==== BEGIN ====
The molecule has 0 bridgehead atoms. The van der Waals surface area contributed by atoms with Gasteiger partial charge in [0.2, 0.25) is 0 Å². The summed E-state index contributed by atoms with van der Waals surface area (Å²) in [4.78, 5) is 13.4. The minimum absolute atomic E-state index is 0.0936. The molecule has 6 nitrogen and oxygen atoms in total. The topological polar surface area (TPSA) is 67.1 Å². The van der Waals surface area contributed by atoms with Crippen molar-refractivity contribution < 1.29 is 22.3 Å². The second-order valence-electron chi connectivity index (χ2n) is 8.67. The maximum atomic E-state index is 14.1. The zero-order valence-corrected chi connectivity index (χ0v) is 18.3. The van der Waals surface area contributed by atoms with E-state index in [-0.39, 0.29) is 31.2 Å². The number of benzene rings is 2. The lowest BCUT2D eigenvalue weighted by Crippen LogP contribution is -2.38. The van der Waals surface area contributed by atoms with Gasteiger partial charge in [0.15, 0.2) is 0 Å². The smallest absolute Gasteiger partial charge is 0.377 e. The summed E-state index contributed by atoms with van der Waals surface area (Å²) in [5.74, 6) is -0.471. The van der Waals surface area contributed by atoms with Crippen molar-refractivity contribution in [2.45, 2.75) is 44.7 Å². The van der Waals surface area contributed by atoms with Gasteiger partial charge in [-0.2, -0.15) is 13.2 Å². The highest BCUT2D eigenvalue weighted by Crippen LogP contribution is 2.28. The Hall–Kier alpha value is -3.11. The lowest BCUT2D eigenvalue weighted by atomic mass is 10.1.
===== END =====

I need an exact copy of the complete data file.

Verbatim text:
The molecule has 0 bridgehead atoms. The van der Waals surface area contributed by atoms with Gasteiger partial charge in [0.2, 0.25) is 0 Å². The summed E-state index contributed by atoms with van der Waals surface area (Å²) in [4.78, 5) is 13.4. The minimum absolute atomic E-state index is 0.0936. The molecule has 6 nitrogen and oxygen atoms in total. The topological polar surface area (TPSA) is 67.1 Å². The van der Waals surface area contributed by atoms with Crippen molar-refractivity contribution < 1.29 is 22.3 Å². The second-order valence-electron chi connectivity index (χ2n) is 8.67. The maximum atomic E-state index is 14.1. The zero-order valence-corrected chi connectivity index (χ0v) is 18.3. The van der Waals surface area contributed by atoms with E-state index in [-0.39, 0.29) is 31.2 Å². The number of benzene rings is 2. The lowest BCUT2D eigenvalue weighted by Crippen LogP contribution is -2.38. The van der Waals surface area contributed by atoms with Gasteiger partial charge in [0.15, 0.2) is 0 Å². The smallest absolute Gasteiger partial charge is 0.377 e. The summed E-state index contributed by atoms with van der Waals surface area (Å²) in [5.74, 6) is -0.471. The van der Waals surface area contributed by atoms with Crippen molar-refractivity contribution in [2.45, 2.75) is 44.7 Å². The van der Waals surface area contributed by atoms with Gasteiger partial charge in [-0.2, -0.15) is 13.2 Å². The highest BCUT2D eigenvalue weighted by Crippen LogP contribution is 2.28. The Hall–Kier alpha value is -3.11. The lowest BCUT2D eigenvalue weighted by atomic mass is 10.1.